Judges and 12 May 2007 "Karachi Killings" - Part - 8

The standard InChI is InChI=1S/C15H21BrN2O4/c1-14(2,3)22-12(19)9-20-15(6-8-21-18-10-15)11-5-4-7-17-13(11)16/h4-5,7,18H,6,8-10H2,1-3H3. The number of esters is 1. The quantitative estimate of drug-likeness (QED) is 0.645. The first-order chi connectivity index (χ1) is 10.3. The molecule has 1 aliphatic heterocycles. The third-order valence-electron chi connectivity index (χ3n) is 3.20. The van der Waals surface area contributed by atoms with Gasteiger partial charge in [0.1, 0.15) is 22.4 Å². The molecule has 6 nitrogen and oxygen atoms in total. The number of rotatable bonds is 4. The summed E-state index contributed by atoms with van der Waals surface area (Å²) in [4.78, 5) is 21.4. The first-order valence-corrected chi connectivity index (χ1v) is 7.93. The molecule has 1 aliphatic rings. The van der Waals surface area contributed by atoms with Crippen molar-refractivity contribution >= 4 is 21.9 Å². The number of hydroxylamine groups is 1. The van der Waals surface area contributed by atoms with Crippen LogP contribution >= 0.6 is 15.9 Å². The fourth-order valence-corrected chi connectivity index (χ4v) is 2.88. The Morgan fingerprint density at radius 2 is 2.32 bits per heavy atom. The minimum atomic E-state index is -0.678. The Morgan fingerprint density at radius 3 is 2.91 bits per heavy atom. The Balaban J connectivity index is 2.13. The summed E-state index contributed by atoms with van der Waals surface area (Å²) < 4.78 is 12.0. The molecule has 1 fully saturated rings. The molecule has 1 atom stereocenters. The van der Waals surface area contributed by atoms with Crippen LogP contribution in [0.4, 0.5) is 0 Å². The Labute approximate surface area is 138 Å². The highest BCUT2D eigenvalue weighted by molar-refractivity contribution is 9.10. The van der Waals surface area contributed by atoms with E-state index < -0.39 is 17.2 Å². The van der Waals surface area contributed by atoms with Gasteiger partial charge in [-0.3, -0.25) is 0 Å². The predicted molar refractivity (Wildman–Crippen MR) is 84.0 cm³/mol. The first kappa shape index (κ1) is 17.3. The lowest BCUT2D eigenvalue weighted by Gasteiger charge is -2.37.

The fact is that in the COD the issue of judges taking oath under PCO has been dealt with utmost seriousness and in Article 3(a) clause (2) with reference to procedure for appointment of judges in superior courts that it clearly says commission that makes recommendations for the appointment of judges, its members shall be Provincial High Court Chief Justices who have never taken oath under PCO. In case the criteria are not met then it will be senior most judges who will be members of the commission and those who have never taken oath under PCO. If in January 2000 there had been no PCO by General Musharraf and Justice Iftikhar Chaudhry and his brother justices not taken oath under the PCO and provided constitutional protection to General Musharraf’s dictatorship, then it is our firm belief that in COD the mention of judges who took oath under PCO and their appointment would not have been mentioned as an Article in order to disqualify them. But on the contrary this would not have been an issue at all.Judges and 12 May 2007 "Karachi Killings" - Part - 9